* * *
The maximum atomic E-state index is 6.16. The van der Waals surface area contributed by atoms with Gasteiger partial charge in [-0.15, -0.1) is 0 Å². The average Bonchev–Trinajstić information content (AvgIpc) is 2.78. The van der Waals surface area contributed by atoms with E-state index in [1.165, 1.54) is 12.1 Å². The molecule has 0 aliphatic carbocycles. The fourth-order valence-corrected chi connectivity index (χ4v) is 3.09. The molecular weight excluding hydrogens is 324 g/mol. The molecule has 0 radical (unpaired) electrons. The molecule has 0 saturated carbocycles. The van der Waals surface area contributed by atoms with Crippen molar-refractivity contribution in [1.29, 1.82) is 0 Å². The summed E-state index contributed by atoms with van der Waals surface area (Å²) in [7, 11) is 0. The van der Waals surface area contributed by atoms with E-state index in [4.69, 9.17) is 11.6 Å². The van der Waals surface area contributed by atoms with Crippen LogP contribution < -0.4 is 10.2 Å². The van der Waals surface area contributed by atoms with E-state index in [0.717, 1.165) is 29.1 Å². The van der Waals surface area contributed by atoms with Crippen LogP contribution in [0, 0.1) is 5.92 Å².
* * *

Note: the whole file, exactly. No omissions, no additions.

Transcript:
The maximum atomic E-state index is 6.16. The van der Waals surface area contributed by atoms with Gasteiger partial charge in [-0.15, -0.1) is 0 Å². The average Bonchev–Trinajstić information content (AvgIpc) is 2.78. The van der Waals surface area contributed by atoms with E-state index in [1.165, 1.54) is 12.1 Å². The molecule has 0 aliphatic carbocycles. The fourth-order valence-corrected chi connectivity index (χ4v) is 3.09. The molecular weight excluding hydrogens is 324 g/mol. The molecule has 0 radical (unpaired) electrons. The molecule has 0 saturated carbocycles. The van der Waals surface area contributed by atoms with Crippen molar-refractivity contribution in [1.29, 1.82) is 0 Å². The summed E-state index contributed by atoms with van der Waals surface area (Å²) in [7, 11) is 0. The van der Waals surface area contributed by atoms with E-state index in [4.69, 9.17) is 11.6 Å². The van der Waals surface area contributed by atoms with Crippen LogP contribution < -0.4 is 10.2 Å². The van der Waals surface area contributed by atoms with E-state index in [0.717, 1.165) is 29.1 Å². The van der Waals surface area contributed by atoms with Crippen LogP contribution in [0, 0.1) is 5.92 Å².